* “any file that can be hand authored easily is also more easily supported by automated tools”: not necessarily, since hand-authored also often means rather lax in respecting the standards. Look at the mess that HTML has become, and the impossibility to come back to a more regular XHTML syntax, in part because of the hand-authored HTML introduced some de-facto “standards” that we could not get away from. And writing a parser for a dedicated syntax like WebVTT is clearly not easier than using a standard parser for JSON or XML.
* “any XML based format is by nature hierarchical”: just because it can does not mean that it must. You can perfectly specify linear schemas. You can put in a spec that you add the constraint that items have to be ordered by start time. It has nothing to do with the serialisation format.
Do not get me wrong: I recognize the value of domain-specific languages, and like to use them when appropriate. The issue I have is about the choice of srt as inspiration (use of –> to separate timecodes, timecodes sometimes with commas, sometimes with dots as separators – I know that WebVTT consistenly uses dots) and the random selection of features (quasi-but-not-quite HTML for content markup, quasi-but-not-quite CSS for cue settings, support for some things like ruby annotations but no generic way of defining) that look to me like they will introduce more confusion than simplification. Only future will tell.
But to wrap up, I admit it is more a matter of taste, and will be happy to see any reasonable standard emerge.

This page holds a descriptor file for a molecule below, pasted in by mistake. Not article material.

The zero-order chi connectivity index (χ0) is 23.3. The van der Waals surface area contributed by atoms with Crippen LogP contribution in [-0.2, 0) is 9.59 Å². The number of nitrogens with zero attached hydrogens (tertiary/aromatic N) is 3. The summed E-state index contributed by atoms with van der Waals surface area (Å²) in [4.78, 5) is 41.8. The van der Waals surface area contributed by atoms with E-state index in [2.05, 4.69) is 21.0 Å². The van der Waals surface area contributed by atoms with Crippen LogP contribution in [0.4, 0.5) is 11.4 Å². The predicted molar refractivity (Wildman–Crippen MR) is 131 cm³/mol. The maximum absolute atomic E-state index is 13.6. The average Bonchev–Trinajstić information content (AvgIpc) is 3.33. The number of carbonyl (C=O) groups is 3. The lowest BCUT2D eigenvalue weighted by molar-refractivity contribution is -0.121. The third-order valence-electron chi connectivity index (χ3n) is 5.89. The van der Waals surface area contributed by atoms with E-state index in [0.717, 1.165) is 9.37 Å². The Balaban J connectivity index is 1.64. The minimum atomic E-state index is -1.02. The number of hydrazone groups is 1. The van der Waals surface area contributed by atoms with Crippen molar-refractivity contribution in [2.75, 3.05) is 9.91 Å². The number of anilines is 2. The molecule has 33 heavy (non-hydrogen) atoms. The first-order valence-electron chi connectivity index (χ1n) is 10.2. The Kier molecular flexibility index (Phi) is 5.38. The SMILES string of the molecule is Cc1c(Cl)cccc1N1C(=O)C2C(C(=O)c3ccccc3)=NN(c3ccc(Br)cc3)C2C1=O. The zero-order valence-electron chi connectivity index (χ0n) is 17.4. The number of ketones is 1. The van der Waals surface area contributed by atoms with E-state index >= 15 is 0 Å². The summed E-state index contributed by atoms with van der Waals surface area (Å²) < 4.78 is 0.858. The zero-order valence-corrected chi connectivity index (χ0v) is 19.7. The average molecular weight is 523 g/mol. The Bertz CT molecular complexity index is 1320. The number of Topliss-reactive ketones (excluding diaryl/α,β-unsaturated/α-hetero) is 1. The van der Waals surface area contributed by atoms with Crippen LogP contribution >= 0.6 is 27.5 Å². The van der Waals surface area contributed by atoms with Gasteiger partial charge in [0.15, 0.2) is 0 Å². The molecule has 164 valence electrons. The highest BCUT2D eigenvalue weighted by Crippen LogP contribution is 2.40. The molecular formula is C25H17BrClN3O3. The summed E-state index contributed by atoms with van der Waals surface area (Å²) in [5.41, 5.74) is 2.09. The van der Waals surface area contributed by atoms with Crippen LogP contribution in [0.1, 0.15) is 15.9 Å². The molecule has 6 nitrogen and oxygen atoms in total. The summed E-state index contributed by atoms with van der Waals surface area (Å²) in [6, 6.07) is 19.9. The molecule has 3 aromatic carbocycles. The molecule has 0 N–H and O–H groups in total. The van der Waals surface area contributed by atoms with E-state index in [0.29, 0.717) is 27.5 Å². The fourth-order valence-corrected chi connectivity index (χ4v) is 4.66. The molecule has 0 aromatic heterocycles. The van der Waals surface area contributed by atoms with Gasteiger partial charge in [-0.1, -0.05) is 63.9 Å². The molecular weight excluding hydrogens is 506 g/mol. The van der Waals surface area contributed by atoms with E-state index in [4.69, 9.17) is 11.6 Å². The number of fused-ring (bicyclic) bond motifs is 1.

Your argument is upside down: you seem to assume that lax hand authoring causes a specification to become complex. That, however, is not the cause of complex specifications. The cause is lax parsers and tolerant implementations to faulty files. Faulty files can be created both by automated tools and by hand.
My argument still stands: simple specifications are more easily supported both by hand and by automated tools. In addition, they also are simpler to adhere to and thus cause less faulty files, thus stopping the creep of complexity into the specification.
As for XML: absolutely all XML files are hierarchical, that is a fact that you cannot twist. There is always a root element that contains all the other elements, even if those elements are completely linear. Thus, at minimum you have to deal with the serialisation of the root element.
I do agree, however, that whether you like the WebVTT language or not is really a matter of taste.
Can anybody share the sample clips for WEBVTT attributes and CSS attributes.
For Example : WEBVTT support Cue Components. Using the Cue Components, CSS attributes are supported. It will be helpful if anybody shares the sample files and Clips with CSS attributes.